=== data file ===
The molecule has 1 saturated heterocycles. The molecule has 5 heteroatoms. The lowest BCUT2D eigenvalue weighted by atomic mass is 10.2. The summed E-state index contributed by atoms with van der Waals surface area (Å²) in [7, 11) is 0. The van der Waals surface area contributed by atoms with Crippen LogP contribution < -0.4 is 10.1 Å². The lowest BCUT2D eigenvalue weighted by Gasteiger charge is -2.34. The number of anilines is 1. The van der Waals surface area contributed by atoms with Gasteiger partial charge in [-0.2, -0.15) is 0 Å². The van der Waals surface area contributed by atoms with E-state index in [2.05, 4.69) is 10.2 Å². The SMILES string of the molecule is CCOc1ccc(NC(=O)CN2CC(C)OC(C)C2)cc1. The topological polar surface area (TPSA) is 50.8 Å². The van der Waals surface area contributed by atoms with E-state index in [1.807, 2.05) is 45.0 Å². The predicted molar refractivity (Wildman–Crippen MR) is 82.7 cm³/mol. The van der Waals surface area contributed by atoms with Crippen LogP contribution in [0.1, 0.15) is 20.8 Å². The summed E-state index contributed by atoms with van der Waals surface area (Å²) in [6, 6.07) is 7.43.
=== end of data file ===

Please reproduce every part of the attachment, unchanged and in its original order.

The molecule has 1 saturated heterocycles. The molecule has 5 heteroatoms. The lowest BCUT2D eigenvalue weighted by atomic mass is 10.2. The summed E-state index contributed by atoms with van der Waals surface area (Å²) in [7, 11) is 0. The van der Waals surface area contributed by atoms with Crippen LogP contribution < -0.4 is 10.1 Å². The lowest BCUT2D eigenvalue weighted by Gasteiger charge is -2.34. The number of anilines is 1. The van der Waals surface area contributed by atoms with Gasteiger partial charge in [-0.2, -0.15) is 0 Å². The van der Waals surface area contributed by atoms with E-state index in [2.05, 4.69) is 10.2 Å². The SMILES string of the molecule is CCOc1ccc(NC(=O)CN2CC(C)OC(C)C2)cc1. The topological polar surface area (TPSA) is 50.8 Å². The van der Waals surface area contributed by atoms with E-state index in [1.807, 2.05) is 45.0 Å². The predicted molar refractivity (Wildman–Crippen MR) is 82.7 cm³/mol. The van der Waals surface area contributed by atoms with Crippen LogP contribution in [0.1, 0.15) is 20.8 Å². The summed E-state index contributed by atoms with van der Waals surface area (Å²) in [6, 6.07) is 7.43.